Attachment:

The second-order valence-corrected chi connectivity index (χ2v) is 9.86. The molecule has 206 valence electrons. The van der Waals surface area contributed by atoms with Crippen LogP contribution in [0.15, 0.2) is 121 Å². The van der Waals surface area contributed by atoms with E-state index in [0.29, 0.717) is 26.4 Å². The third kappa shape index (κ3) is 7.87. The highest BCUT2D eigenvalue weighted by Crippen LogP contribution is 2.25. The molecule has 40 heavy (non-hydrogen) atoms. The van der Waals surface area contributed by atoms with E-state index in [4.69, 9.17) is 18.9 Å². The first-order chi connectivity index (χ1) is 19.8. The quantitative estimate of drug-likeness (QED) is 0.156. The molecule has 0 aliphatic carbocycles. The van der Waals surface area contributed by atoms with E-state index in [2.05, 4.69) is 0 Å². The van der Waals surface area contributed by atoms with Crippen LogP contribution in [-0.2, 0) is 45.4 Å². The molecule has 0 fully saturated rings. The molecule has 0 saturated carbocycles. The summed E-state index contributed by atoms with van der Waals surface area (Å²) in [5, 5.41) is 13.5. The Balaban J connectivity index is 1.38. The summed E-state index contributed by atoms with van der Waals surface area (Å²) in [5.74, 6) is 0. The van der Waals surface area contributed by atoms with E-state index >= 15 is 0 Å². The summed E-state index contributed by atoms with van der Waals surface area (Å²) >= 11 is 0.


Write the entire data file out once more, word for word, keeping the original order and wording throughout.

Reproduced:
The second-order valence-corrected chi connectivity index (χ2v) is 9.86. The molecule has 206 valence electrons. The van der Waals surface area contributed by atoms with Crippen LogP contribution in [0.15, 0.2) is 121 Å². The van der Waals surface area contributed by atoms with E-state index in [0.29, 0.717) is 26.4 Å². The third kappa shape index (κ3) is 7.87. The highest BCUT2D eigenvalue weighted by Crippen LogP contribution is 2.25. The molecule has 40 heavy (non-hydrogen) atoms. The van der Waals surface area contributed by atoms with E-state index in [4.69, 9.17) is 18.9 Å². The first-order chi connectivity index (χ1) is 19.8. The quantitative estimate of drug-likeness (QED) is 0.156. The molecule has 0 aliphatic carbocycles. The van der Waals surface area contributed by atoms with E-state index in [2.05, 4.69) is 0 Å². The van der Waals surface area contributed by atoms with Crippen LogP contribution in [-0.2, 0) is 45.4 Å². The molecule has 0 fully saturated rings. The molecule has 0 saturated carbocycles. The summed E-state index contributed by atoms with van der Waals surface area (Å²) in [5, 5.41) is 13.5. The Balaban J connectivity index is 1.38. The summed E-state index contributed by atoms with van der Waals surface area (Å²) in [5.74, 6) is 0. The van der Waals surface area contributed by atoms with E-state index >= 15 is 0 Å². The summed E-state index contributed by atoms with van der Waals surface area (Å²) >= 11 is 0.